This shrine is a portable altar, meant to be taken with the traveller.
The two compartments house Ganesha (our left) and Hanuman (right). Ganesha is accompanied by his vahana a mouse, near his right knee. There is a Linga (aniconic form of Shiva) and a bull, Shiva’s vahana, near Ganesha’s left knee. It is Ganesha worshipping Shiva. On the right, Hanuman is trampling a human figure. Hanuman is shown in the Veera Anjaneya pose and is carrying, possibly, Dronagiri mountain on his left hand. There is a human figure to his left.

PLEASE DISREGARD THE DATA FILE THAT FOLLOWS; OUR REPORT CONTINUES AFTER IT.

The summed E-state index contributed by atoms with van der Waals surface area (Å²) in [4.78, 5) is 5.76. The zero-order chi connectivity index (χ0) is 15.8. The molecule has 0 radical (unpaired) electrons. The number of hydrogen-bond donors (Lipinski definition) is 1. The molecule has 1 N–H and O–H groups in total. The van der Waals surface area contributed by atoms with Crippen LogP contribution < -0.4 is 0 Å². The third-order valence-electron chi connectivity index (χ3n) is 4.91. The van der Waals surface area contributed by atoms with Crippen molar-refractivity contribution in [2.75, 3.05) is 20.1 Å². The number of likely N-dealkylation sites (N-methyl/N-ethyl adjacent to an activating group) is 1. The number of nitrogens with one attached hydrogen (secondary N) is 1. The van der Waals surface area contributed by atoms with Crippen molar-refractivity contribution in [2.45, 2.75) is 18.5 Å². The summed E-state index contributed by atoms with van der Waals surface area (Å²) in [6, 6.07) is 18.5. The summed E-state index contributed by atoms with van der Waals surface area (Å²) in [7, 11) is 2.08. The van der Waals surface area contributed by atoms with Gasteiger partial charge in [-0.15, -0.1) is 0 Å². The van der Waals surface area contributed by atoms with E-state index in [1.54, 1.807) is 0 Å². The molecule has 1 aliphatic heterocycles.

The inside of the doors shows two human figures in what appears to be Yoga position. Or they may be offering to the deities. There are two lions on the legs of the case.
The door on our left side is a replacement. The outside of the other door has some etching. Not deciphered yet.
The closed position shows loops on either side. This case may be meant to be worn around one’s neck. It is quite heavy though.
Normally you see such travelling shrines made of wood. This is the first metal one that I have come across.
When fully open this measures 22 cm end-to-end. It is about 9 cm in height. It is, most likely, from Western India. This definitely shows age and use. This may date to the eighteenth century.
Lovely patina. Great subject. A delightful folk piece. One of my favourites. Well, one of my many favourites.